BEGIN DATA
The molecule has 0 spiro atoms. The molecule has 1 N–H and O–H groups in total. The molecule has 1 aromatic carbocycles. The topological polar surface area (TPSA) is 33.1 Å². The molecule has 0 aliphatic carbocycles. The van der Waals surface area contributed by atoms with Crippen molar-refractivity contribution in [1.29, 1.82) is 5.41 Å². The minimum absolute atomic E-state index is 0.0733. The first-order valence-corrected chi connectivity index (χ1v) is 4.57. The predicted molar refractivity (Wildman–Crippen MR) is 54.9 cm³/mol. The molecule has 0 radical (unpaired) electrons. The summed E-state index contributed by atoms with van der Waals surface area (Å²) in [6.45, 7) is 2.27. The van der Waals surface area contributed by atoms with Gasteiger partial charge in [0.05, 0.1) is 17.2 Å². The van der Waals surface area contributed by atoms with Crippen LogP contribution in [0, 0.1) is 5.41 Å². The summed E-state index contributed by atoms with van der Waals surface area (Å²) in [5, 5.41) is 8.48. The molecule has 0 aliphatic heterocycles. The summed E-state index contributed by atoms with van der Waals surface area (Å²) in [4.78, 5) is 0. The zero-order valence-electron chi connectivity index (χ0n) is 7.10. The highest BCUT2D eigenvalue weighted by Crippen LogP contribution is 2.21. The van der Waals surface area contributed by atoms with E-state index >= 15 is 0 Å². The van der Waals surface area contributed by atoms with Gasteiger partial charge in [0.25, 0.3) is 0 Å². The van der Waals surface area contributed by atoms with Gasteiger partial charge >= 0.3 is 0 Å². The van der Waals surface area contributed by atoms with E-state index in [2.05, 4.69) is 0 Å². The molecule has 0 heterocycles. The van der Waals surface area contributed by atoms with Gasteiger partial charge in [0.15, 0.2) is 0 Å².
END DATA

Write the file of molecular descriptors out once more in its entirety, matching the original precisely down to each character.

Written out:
The molecule has 0 spiro atoms. The molecule has 1 N–H and O–H groups in total. The molecule has 1 aromatic carbocycles. The topological polar surface area (TPSA) is 33.1 Å². The molecule has 0 aliphatic carbocycles. The van der Waals surface area contributed by atoms with Crippen molar-refractivity contribution in [1.29, 1.82) is 5.41 Å². The minimum absolute atomic E-state index is 0.0733. The first-order valence-corrected chi connectivity index (χ1v) is 4.57. The predicted molar refractivity (Wildman–Crippen MR) is 54.9 cm³/mol. The molecule has 0 radical (unpaired) electrons. The summed E-state index contributed by atoms with van der Waals surface area (Å²) in [6.45, 7) is 2.27. The van der Waals surface area contributed by atoms with Gasteiger partial charge in [0.05, 0.1) is 17.2 Å². The van der Waals surface area contributed by atoms with Crippen LogP contribution in [0, 0.1) is 5.41 Å². The summed E-state index contributed by atoms with van der Waals surface area (Å²) in [5, 5.41) is 8.48. The molecule has 0 aliphatic heterocycles. The summed E-state index contributed by atoms with van der Waals surface area (Å²) in [4.78, 5) is 0. The zero-order valence-electron chi connectivity index (χ0n) is 7.10. The highest BCUT2D eigenvalue weighted by Crippen LogP contribution is 2.21. The van der Waals surface area contributed by atoms with E-state index >= 15 is 0 Å². The van der Waals surface area contributed by atoms with Gasteiger partial charge in [0.25, 0.3) is 0 Å². The van der Waals surface area contributed by atoms with Gasteiger partial charge >= 0.3 is 0 Å². The van der Waals surface area contributed by atoms with E-state index in [2.05, 4.69) is 0 Å². The molecule has 0 heterocycles. The van der Waals surface area contributed by atoms with Gasteiger partial charge in [0.15, 0.2) is 0 Å².